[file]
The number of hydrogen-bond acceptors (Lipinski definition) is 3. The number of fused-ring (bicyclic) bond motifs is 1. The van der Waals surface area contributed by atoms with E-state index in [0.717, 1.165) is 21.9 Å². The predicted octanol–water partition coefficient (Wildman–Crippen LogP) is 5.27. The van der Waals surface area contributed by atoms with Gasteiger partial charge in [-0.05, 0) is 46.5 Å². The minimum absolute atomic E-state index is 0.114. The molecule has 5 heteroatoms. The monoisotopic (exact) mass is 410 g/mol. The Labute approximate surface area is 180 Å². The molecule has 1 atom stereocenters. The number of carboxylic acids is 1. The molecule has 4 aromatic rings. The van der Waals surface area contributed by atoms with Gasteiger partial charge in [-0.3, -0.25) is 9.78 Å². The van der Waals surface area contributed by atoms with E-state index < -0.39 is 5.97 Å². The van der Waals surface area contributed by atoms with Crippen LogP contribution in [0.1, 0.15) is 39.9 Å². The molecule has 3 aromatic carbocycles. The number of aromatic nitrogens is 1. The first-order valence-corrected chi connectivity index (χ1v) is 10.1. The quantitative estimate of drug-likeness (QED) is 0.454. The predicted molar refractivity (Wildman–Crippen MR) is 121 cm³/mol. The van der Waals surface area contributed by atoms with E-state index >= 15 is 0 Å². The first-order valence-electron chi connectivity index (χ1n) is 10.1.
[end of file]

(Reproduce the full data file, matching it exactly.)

The number of hydrogen-bond acceptors (Lipinski definition) is 3. The number of fused-ring (bicyclic) bond motifs is 1. The van der Waals surface area contributed by atoms with E-state index in [0.717, 1.165) is 21.9 Å². The predicted octanol–water partition coefficient (Wildman–Crippen LogP) is 5.27. The van der Waals surface area contributed by atoms with Gasteiger partial charge in [-0.05, 0) is 46.5 Å². The minimum absolute atomic E-state index is 0.114. The molecule has 5 heteroatoms. The monoisotopic (exact) mass is 410 g/mol. The Labute approximate surface area is 180 Å². The molecule has 1 atom stereocenters. The number of carboxylic acids is 1. The molecule has 4 aromatic rings. The van der Waals surface area contributed by atoms with Gasteiger partial charge in [-0.3, -0.25) is 9.78 Å². The van der Waals surface area contributed by atoms with E-state index < -0.39 is 5.97 Å². The van der Waals surface area contributed by atoms with Crippen LogP contribution in [0.1, 0.15) is 39.9 Å². The molecule has 3 aromatic carbocycles. The number of aromatic nitrogens is 1. The first-order valence-corrected chi connectivity index (χ1v) is 10.1. The quantitative estimate of drug-likeness (QED) is 0.454. The predicted molar refractivity (Wildman–Crippen MR) is 121 cm³/mol. The van der Waals surface area contributed by atoms with E-state index >= 15 is 0 Å². The first-order valence-electron chi connectivity index (χ1n) is 10.1.